Since its inception in 1960/61, the UEFA Cup Winners Cup has been regarded as UEFA’s third most important club competition until it was abolished after the 1998/99 season.
After 39 seasons, the tournament was discontinued and absorbed into the UEFA Cup after the final edition in 1998-99.
It was initially known as the European Cup Winners‘ Cup but was renamed the UEFA Cup Winners’ Cup in 1994.
The proposal suggested a competition modeled after the European Cup, involving national cup winners rather than league champions, which could run alongside the European Champions Cup. The competition was launched in 1960, with the UEFA Executive Committee taking responsibility for its organization the following season.
The UEFA Cup Winners Cup has always been a knockout competition, with two-legged home and away matches until the single match final at a neutral venue. Its first two-legged final was the only exception.
With 32 teams competing in four knockout rounds before the final, the tournament runs yearly from September to May.
It was decided that the competition would be run parallel to the European Champion Clubs’ Cup.
Cup Winners Finals
The participants were generally Europe’s domestic cup winners and the previous season’s holders. Just like the English FA Cup, the champions of domestic cup competitions were eligible to participate in this seasonal European football tournaments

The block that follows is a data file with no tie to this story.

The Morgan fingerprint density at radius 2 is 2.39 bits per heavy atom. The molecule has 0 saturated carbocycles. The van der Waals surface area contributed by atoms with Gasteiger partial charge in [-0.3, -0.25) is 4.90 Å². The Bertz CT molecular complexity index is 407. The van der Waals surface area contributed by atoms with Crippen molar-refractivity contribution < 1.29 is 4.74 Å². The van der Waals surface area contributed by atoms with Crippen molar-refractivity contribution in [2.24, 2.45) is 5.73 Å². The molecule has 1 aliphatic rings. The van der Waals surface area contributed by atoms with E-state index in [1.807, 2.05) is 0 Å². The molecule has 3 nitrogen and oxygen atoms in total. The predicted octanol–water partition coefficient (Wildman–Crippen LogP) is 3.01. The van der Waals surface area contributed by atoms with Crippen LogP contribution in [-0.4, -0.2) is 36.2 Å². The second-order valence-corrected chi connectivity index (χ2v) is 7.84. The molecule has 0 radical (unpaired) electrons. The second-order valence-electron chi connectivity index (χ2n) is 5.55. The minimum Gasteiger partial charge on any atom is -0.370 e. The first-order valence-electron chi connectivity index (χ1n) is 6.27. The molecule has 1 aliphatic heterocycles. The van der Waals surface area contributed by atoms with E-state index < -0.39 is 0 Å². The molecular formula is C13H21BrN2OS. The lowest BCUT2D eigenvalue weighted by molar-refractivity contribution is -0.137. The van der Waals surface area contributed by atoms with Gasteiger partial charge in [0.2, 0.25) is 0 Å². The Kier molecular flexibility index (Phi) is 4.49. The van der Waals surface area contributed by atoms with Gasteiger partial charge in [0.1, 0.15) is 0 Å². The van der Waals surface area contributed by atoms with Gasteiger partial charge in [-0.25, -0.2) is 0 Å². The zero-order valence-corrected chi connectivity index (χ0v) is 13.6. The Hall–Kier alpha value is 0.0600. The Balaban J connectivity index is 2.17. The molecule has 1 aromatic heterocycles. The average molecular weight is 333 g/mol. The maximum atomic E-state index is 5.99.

However, if the cup winners also won the national championship, they would compete in the European Champions Clubs’ Cup (or UEFA Champions League), so the cup runners-up would replace them in the Cup Winners’ Cup.
Ten clubs entered the inaugural competition, with a preliminary round used to reduce the field to eight quarter-finalists. Italian side AFC Fiorentina emerged victorious, defeating Rangers Football Club, from Scotland, over two legs to become the first Italian side to win a European trophy.
It was a well-attended tournament, and the media and public responded positively.
Atletico Madrid Success
UEFA ran the tournament for the second season of 1961–62, and all clubs eligible to enter accepted the invitation.